In my frequent conversations with pastors, we often find ourselves stuck at the question of “so, what exactly is development?” Rather than starting from scratch, I love to begin with a more familiar term: discipleship.
While the words are not synonymous, there are some strong connections between the two concepts. The ministry of Food for the Hungry is committed to providing churches, leaders and families with necessary tools for lifelong discipleship. Here are three similarities between development and discipleship that will provide you with a better picture of what FH seeks to do in the field:
Walking with: Pastors know that discipleship requires face time. Assisting others to grow in Christ requires physical presence, spending hours, weeks and years with them in person, helping them understand the Scriptures and work through suffering. At FH, we are committed to doing our work of serving in the poor in a personal way. Our staff are in the community daily, spending time getting to know the people and listening to their struggles. Entering completely into their lives, we want to walk alongside them in breaking the cycle of poverty by introducing a biblical worldview. This will mean plenty of late nights, tears wiped and joyous moments as we celebrate the faithfulness of our God.
Embracing the basics: Imagine if you showed up to church next week and 50% of the people in the congregation had been involved in a car accident in which they were at fault. Stories pour in about people running red lights, texting while driving and forgetting to use their safety belts. The sanctuary looks more like a hospital than a house of worship. In wanting to stem the tide of horrific accidents and prevent the loss of life, the church leadership quickly organizes a safe-driving class. While this might sound crazy, this is discipleship at a very basic level: helping others live a healthy life that is honoring to God in every way.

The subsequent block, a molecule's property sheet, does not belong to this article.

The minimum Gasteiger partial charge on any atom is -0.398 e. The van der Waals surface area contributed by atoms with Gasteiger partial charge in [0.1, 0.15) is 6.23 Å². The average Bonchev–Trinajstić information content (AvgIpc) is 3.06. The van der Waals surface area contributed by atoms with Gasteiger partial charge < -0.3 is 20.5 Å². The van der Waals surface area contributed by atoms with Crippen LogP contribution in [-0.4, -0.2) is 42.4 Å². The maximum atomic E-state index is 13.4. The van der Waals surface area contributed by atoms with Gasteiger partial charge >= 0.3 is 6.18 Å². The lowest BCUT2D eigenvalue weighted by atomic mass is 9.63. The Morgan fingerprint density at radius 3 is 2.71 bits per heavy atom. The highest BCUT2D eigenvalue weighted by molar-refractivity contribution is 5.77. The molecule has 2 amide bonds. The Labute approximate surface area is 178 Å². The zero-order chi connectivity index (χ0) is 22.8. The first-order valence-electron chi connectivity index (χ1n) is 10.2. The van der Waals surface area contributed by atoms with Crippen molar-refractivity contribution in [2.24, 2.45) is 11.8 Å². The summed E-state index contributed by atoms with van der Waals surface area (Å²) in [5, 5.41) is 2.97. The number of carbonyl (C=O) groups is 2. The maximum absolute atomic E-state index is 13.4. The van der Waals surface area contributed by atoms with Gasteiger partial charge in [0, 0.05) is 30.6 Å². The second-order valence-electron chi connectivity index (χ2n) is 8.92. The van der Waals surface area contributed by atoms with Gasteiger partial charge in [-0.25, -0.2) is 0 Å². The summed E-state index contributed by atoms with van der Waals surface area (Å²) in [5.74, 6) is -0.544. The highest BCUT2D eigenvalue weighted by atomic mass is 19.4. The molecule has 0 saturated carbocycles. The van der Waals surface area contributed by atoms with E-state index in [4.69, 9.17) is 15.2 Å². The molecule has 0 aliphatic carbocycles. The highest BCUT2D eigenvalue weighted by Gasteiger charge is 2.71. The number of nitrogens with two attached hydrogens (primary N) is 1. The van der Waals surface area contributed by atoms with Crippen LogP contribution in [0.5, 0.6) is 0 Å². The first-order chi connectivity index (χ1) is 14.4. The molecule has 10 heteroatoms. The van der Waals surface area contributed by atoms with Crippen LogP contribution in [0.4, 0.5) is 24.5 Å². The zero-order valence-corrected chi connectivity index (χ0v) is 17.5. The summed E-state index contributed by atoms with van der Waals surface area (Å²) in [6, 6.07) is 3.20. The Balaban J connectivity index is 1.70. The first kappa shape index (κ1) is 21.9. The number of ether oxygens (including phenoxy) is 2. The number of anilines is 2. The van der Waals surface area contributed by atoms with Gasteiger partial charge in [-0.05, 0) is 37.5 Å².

Food for the Hungry also addresses the basics of life, only in our sphere of work, this means providing families with advice on cultivating and preparing healthy meals. It involves showing children the basic skill of washing their hands to prevent the spread of disease. We revel and thank God for opportunities to have deep conversations about Christ and the forgiveness of sins, and we know that frequently the doors to those conversations begin with the basic elements of life.
Working the roots: In seeking to shepherd their members, pastors spend most of their time at the root level. It is not effective to simply “scare people” away from their bad behavior. Fear and pride may motivate someone for a season, but it will not be effective for the long haul.
FH uses the same strategy as we help the poor. It is not effective to tell a community that they should build a school and educate their children. If we build them a school before they understand the root purpose, the community never utilize it for its intended purpose. Our job is to help them understand the importance of education from a biblical perspective and then walk with them in creating opportunities for their children.
In many ways, we are just scratching the surface of these two important subjects. Stay connected with the FH Blog for more posts about community development.
What is your understanding of development? Can you think of other similarities between your discipleship journey and community development work?